If Section 2701 applies, and the retained interest is valued at zero, then there is an up-front, taxable gift of the entire amount supposedly retained.

It was the first weekend I had been back to the farm since New Years, and when I got there I realized how much I missed it. It is as much a part of me as anything. Even though I have only spent about fifteen weekends a year there, I have always considered myself a child of the country, more at home in fields and forests than among streets and skyscrapers. So strange to me, those people who are creatures of the city, who find no comfort or beauty in unbridled nature, and who shriek with terror at the thought of being bitten by a tick.

If it is a family transaction, then you need to be able to establish that it is a bona fide business arrangement and that the terms are comparable to similar arrangements reach by arm’s length negotiators.

I reached back into those fresh memories. I found myself at the Twin Falls, where two creek branches, not twenty yards apart, dash onto sheets of limestone worn smooth by centuries before mingling together. On Saturday I hiked there, accompanied by my mother, my aunt, and my aunt’s girlfriend. This time, when I visited the Falls in my mind, I was alone, and rather than the echo of conversation there was only the soft splash of my boots as I made my way up the creek bed, and the faint chatter of the water as it leapt off the cliffs.

At the point where the branches met I turned right and made for the fall. I do not know the cardinal directions, but since I always approach the falls from the same direction I think of them as being on the right and on the left. The left fall is slightly taller and broader, and the water descends by way of several shelves of rock, so that it is more like a wide trickle than a strong flow. At its base is a broad sheet of limestone, with deep channels cut into the face where most of the water collects. The stream is clear of debris and detritus, and the whole bed for several yards out from the fall is a smooth surface of deep green.

Her sister, on the right, could not be more different. That we call them the Twin Falls is because of their proximity, not because of their similarity. Her fall is swift and narrow, running sideways down a small outcropping of rock and free-falling to the bed. The bed is a graveyard of cracked and broken slabs of rock. The fall itself is largely obscured by two huge tables, one leaning against the other, both covered in green mossy carpet. Considering how the rock face around the fall is sheer, one can imagine that some great event, Nature in her fierceness, tore the sheet of limestone in half and dumped the shards in the bed. There is more gravel in this branch, and the bed is not limestone save for the enormous sheets of broken rock. In one or two places tree limbs and branches have fallen and snagged in the bed, and those snags have grown into puffballs of dead leaves and rotting timber.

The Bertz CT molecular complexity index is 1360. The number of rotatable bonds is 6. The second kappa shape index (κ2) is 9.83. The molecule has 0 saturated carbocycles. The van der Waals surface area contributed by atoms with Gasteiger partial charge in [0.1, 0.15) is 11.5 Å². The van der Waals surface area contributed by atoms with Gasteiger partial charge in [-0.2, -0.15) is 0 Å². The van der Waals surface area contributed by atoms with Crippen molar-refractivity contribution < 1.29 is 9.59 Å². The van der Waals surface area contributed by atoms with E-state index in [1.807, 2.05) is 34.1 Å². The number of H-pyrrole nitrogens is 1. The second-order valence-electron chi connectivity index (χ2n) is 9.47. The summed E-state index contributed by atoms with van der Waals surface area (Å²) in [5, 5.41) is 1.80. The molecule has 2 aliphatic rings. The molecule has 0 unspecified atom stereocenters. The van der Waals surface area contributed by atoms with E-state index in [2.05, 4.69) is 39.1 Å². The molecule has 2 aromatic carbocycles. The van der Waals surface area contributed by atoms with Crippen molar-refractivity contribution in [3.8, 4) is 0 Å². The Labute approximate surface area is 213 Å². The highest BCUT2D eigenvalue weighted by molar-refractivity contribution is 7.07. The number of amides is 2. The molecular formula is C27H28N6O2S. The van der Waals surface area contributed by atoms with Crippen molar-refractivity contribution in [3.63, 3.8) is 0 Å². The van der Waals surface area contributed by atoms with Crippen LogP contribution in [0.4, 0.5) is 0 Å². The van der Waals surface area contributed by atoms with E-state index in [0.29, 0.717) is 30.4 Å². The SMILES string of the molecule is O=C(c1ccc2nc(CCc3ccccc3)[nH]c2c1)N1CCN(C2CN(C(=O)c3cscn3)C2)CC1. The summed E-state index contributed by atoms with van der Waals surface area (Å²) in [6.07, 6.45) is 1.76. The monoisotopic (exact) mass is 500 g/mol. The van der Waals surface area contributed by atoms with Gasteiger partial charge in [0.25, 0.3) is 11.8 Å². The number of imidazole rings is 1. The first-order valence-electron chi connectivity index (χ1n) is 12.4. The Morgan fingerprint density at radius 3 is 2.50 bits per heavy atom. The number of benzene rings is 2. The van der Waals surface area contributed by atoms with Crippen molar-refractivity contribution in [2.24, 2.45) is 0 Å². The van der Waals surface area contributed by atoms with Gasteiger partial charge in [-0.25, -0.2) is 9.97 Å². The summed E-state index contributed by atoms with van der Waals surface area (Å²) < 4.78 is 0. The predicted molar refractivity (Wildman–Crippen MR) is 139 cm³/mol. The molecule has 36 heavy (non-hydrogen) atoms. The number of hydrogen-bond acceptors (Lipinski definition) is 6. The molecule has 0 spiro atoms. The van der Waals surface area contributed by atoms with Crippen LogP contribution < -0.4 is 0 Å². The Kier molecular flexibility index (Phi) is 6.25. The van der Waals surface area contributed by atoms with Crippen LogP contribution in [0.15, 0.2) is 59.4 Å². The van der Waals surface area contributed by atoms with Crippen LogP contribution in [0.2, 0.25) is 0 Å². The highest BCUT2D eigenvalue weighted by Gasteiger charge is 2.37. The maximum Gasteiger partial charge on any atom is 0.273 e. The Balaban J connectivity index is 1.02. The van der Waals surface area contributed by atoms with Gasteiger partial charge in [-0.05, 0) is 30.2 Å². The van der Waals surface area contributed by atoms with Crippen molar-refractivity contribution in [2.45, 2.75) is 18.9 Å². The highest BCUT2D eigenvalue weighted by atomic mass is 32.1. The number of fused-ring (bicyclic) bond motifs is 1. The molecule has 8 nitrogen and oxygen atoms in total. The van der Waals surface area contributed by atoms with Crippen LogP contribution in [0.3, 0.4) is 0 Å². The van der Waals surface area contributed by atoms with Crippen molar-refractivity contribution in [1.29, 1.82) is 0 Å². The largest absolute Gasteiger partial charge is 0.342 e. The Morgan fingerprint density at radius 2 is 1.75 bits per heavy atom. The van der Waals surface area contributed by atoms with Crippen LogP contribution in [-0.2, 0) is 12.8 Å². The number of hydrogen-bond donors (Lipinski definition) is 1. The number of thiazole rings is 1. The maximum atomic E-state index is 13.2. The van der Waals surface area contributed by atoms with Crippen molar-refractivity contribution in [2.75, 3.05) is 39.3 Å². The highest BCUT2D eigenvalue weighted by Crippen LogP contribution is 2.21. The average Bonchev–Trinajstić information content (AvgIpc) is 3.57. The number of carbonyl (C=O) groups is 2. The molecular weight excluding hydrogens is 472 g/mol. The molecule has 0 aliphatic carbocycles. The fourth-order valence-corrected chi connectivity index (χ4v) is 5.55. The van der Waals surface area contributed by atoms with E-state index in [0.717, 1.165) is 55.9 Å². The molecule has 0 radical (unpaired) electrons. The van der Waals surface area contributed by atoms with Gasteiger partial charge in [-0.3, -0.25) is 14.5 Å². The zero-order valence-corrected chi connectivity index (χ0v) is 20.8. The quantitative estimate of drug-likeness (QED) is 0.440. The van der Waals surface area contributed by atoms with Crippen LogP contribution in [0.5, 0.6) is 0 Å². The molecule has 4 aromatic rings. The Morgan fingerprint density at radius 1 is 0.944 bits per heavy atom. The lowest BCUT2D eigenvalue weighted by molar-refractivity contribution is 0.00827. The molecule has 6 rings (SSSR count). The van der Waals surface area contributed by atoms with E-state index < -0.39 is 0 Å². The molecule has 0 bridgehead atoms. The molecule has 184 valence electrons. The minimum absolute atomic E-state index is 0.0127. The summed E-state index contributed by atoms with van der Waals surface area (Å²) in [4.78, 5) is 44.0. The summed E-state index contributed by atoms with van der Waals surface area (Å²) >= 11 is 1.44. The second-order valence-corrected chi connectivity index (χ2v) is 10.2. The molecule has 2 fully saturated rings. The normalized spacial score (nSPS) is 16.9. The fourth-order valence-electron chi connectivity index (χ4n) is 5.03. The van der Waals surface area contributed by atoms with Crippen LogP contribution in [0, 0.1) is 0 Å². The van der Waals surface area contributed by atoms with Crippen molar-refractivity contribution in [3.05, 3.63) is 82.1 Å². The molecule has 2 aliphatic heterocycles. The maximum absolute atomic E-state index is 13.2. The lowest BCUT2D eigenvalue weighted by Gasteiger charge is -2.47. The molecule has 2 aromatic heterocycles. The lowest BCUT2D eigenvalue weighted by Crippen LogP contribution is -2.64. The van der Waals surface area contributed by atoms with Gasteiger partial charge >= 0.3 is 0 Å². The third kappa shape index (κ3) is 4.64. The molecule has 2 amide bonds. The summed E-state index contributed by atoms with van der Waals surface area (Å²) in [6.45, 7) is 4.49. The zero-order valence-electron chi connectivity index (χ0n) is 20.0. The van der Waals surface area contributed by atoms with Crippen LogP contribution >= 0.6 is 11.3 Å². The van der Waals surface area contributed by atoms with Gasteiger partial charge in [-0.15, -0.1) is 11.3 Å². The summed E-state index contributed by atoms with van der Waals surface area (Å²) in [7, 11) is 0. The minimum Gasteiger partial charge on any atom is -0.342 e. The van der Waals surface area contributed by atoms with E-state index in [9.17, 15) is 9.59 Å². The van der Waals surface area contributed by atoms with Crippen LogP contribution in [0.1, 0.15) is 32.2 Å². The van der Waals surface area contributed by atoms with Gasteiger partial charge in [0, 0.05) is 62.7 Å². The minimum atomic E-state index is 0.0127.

I worked my way upstream, climbing my way over the leaves and jumping from table to table, and when I reached the fall I went around the rock to put my hand in the water. It was cool, but not icy. In the real world, it probably was icy cold, as the creek always is in March, but my memory warmed it somewhat. I scrambled up one of the huge slabs to the earthy slope between the falls, and carefully worked my way to the top of the fall. For some reason I have never once gone to this part of the fall, and I can’t recall ever walking the branch above.

When I reached the bed, even though it was memory and I could not be surprised, I was still in awe of it. The water, rather than flow wide in the bed as in the other fall, here had cut a deep, narrow channel into the limestone layers. The stream was barely one foot wide, and ran down the V-shaped crevice in the rock swiftly and deliberately, as if it was unaware that it has no other choice. Over thousands of years it has fashioned its own confines.

I sat down on a small bench of limestone next to the fall. Six inches to the right there was spray and open air. At my feet the water chattered, though its voice was muffled by the imperfection of my memory. I closed my eyes, and listened, and breathed, and tried to sharpen my memory enough to smell wet leaves and fresh spring growth. As the recalled details in my mind came into focus, and the sound of the water became clearer, I heard something else, soft and quiet.

I opened my eyes, and sitting across from me in the creek bed was a Naiad.